- Climate Change Acknowledged by Increasing Number of ... ›
The World Health Organization (WHO) announced Monday that 64 high-income nations have joined an effort to distribute a COVID-19 vaccine fairly, prioritizing the most vulnerable citizens, as Science reported. The program is called the COVID-19 Vaccines Global Access Facility, or Covax, and it is a joint effort led by the WHO, the Coalition for Epidemic Preparedness Innovations (CEPI) and Gavi, the Vaccine Alliance.
- Trump Denies CDC Director's 2021 Timeline for Coronavirus Vaccine ›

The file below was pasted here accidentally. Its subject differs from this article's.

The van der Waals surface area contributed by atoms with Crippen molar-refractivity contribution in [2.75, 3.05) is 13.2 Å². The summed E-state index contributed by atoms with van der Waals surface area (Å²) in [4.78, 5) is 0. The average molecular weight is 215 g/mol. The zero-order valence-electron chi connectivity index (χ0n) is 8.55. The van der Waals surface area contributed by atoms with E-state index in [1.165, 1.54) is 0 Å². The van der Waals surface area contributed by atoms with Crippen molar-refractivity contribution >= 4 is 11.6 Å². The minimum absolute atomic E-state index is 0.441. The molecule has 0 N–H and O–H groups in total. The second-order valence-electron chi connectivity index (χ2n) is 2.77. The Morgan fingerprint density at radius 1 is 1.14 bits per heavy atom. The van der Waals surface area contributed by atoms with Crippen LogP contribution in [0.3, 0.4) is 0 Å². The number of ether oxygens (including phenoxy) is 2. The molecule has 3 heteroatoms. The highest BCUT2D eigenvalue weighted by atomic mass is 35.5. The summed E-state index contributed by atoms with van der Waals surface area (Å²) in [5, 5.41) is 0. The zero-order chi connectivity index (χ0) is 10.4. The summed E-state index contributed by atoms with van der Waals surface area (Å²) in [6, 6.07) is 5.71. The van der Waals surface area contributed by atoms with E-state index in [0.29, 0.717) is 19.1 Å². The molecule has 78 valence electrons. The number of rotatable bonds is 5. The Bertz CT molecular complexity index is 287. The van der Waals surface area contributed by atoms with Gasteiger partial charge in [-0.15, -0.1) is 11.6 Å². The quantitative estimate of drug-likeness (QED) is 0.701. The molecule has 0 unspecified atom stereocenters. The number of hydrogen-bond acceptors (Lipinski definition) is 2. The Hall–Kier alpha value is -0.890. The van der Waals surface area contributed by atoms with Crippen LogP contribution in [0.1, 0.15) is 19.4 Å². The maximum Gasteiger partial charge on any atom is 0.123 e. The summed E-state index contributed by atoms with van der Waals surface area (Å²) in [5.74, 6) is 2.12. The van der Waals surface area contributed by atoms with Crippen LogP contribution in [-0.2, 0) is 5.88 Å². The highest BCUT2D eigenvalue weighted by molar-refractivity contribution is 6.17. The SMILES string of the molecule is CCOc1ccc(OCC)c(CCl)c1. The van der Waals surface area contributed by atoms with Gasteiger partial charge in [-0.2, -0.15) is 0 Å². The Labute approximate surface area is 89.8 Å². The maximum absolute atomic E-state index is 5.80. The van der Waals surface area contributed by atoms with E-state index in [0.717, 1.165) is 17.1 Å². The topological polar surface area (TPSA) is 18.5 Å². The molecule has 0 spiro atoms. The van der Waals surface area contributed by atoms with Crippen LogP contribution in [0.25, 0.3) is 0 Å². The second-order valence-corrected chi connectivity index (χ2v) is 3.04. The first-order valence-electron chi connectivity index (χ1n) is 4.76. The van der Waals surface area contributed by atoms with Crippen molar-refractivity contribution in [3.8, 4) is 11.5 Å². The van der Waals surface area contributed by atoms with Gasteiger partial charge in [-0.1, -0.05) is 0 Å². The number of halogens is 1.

- CDC Tells States to Prepare for a Vaccine Before November Election ›
- Fauci Warns Pre-Pandemic Normalcy Not Likely Until Late 2021 ... ›
By Gloria Oladipo
In the face of dangerous heat waves this summer, Americans have taken shelter in air conditioned cooling centers. Normally, that would be a wise choice, but during a pandemic, indoor shelters present new risks. The same air conditioning systems that keep us cool recirculate air around us, potentially spreading the coronavirus.